Republican Kentucky Gov. Matt Bevin, a staunch opponent of the Affordable Care Act, plans to overhaul the state's expanded Medicaid program with an ACA-based waiver. He cited Indiana's cost-sharing model as one to possibly replicate.
But in a news conference Wednesday, Bevin provided little specificity on how exactly the program would work, although he did advocate for a block-grant system championed by conservatives. He also criticized Steve Beshear, Bevin's Democratic predecessor, and accused Beshear of lying about the benefits of Medicaid expansion.
“That is literally not sustainable financially,” Bevin said about Medicaid, which covers 1.3 million low-income people in the state. Bevin argued Kentucky's traditional Medicaid has a $128 million shortfall.
Bevin captured Kentucky's governorship this past November and pledged to change its Medicaid program. Beshear, a supporter of the ACA, expanded Medicaid to adults earning up to 138% of the federal poverty level. Beshear also established a state-run insurance exchange, which Bevin wants to disband. Many hospitals and doctors supported Beshear because the expanded insurance coverage equated to more payments and less charity care.
Last February, Beshear's administration released a study, conducted by accounting firm Deloitte and the University of Louisville, that said the Medicaid expansion was paying for itself. Beshear told Modern Healthcare in 2014, before the Deloitte study was released, that economic advisers told him the state “can't afford not to” expand Medicaid.
“I feel very confident that by the time Kentucky has to start picking up a small share of the expanded Medicaid program in 2017, we will be able to afford it and keep the program in place,” Beshear said.
But on Wednesday, Bevin called the Deloitte Medicaid study a “straight-up, straight-out lie” and a distraction. “This is imploding financially, and (the Beshear administration) didn't want us to focus on that,” Bevin said.
Instead of the traditional 1115 Medicaid waiver, Bevin's administration will pursue a 1332 waiver, which actually is a component of the ACA that allows states to craft their own healthcare programs as long as the number of covered people remains the same or greater. States can apply for a 1332 waiver starting Jan. 1, 2017.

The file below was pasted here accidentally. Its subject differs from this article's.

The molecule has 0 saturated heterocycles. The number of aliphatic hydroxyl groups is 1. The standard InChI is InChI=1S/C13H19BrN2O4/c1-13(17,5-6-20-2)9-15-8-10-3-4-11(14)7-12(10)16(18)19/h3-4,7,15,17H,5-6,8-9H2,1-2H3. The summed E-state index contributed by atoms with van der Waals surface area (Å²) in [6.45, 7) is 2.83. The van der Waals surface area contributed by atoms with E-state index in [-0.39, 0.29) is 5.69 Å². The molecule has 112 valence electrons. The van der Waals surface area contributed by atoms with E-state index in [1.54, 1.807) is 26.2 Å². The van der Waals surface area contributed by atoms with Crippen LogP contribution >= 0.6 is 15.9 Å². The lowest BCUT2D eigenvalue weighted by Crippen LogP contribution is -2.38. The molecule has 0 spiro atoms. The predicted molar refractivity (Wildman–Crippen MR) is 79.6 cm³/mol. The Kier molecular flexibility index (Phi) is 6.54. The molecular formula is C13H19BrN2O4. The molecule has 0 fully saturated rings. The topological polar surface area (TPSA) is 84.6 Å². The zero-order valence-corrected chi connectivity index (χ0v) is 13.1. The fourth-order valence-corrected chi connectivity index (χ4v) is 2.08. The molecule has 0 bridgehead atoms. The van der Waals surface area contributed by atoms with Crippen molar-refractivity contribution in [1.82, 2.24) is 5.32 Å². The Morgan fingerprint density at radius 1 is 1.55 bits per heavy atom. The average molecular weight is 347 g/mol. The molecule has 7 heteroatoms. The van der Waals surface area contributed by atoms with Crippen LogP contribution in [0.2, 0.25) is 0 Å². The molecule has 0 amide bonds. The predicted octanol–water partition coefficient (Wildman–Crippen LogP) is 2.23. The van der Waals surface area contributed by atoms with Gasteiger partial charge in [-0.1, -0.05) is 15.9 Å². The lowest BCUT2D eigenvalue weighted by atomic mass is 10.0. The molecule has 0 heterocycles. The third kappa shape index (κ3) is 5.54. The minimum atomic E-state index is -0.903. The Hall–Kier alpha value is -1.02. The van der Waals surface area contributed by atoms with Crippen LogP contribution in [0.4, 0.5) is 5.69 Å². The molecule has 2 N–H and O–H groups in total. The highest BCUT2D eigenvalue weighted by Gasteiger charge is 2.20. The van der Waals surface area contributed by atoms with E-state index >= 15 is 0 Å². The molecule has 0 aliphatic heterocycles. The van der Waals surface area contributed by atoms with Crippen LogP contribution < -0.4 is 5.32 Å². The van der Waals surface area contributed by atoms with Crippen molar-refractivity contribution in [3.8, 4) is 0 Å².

If Indiana winds up being the template for Kentucky's revised Medicaid expansion, low-income residents will pay for more of their costs, which some believe could discourage enrollment. Indiana's deal with the federal government mandates cost-sharing for services, and some beneficiaries could get locked out of their Medicaid coverage if they miss a couple payments into their health savings accounts.
Bevin didn't directly answer whether the changes would force Medicaid beneficiaries to lose their insurance, but he emphasized that “it's important to empower people.” He mentioned the new Medicaid program would focus on “better health outcomes,” but there were no details about how that would be accomplished, or if it would change the reimbursement structure for hospitals and doctors. It's also unknown how the managed-care companies that administer Kentucky's Medicaid program—Aetna, Anthem, Humana, Passport Health Plan and WellCare Health Plans—would be affected.
Mark Birdwhistell, an administrator at the University of Kentucky HealthCare, will lead the drafting of a plan to submit to the CMS. Birdwhistell will also work closely with Vickie Glisson, Kentucky's recently appointed health secretary. Bevin expects to have a model ready for CMS “by the middle of next year” and said he's already had positive conversations with HHS Secretary Sylvia Mathews Burwell.
“There is no doubt in my mind that we will come up with a viable solution,” Bevin said.